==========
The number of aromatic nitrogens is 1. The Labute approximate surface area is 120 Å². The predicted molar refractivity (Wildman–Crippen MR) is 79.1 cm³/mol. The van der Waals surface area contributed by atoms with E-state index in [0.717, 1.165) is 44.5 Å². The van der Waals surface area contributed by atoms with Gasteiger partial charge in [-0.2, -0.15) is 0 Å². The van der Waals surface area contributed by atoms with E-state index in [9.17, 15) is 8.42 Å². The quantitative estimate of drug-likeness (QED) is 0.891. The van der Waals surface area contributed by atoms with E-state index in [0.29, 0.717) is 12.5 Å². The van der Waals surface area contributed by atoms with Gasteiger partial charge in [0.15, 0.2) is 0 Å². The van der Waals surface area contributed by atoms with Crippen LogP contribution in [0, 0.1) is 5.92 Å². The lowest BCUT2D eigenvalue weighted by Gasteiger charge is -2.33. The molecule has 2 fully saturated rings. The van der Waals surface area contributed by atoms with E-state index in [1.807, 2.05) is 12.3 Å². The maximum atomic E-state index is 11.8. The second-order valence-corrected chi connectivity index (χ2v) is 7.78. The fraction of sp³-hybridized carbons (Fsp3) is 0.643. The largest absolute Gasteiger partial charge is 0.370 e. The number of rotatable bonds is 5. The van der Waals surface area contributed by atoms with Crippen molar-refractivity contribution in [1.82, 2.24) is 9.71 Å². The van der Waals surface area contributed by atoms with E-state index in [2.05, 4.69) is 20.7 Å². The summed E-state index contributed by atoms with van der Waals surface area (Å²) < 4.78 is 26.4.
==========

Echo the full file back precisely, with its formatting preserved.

The number of aromatic nitrogens is 1. The Labute approximate surface area is 120 Å². The predicted molar refractivity (Wildman–Crippen MR) is 79.1 cm³/mol. The van der Waals surface area contributed by atoms with E-state index in [0.717, 1.165) is 44.5 Å². The van der Waals surface area contributed by atoms with Gasteiger partial charge in [-0.2, -0.15) is 0 Å². The van der Waals surface area contributed by atoms with E-state index in [9.17, 15) is 8.42 Å². The quantitative estimate of drug-likeness (QED) is 0.891. The van der Waals surface area contributed by atoms with E-state index in [0.29, 0.717) is 12.5 Å². The van der Waals surface area contributed by atoms with Gasteiger partial charge in [0.15, 0.2) is 0 Å². The van der Waals surface area contributed by atoms with Crippen LogP contribution in [0, 0.1) is 5.92 Å². The lowest BCUT2D eigenvalue weighted by Gasteiger charge is -2.33. The molecule has 2 fully saturated rings. The van der Waals surface area contributed by atoms with E-state index in [1.807, 2.05) is 12.3 Å². The maximum atomic E-state index is 11.8. The second-order valence-corrected chi connectivity index (χ2v) is 7.78. The fraction of sp³-hybridized carbons (Fsp3) is 0.643. The largest absolute Gasteiger partial charge is 0.370 e. The number of rotatable bonds is 5. The van der Waals surface area contributed by atoms with Crippen molar-refractivity contribution in [1.82, 2.24) is 9.71 Å². The van der Waals surface area contributed by atoms with E-state index in [2.05, 4.69) is 20.7 Å². The summed E-state index contributed by atoms with van der Waals surface area (Å²) < 4.78 is 26.4.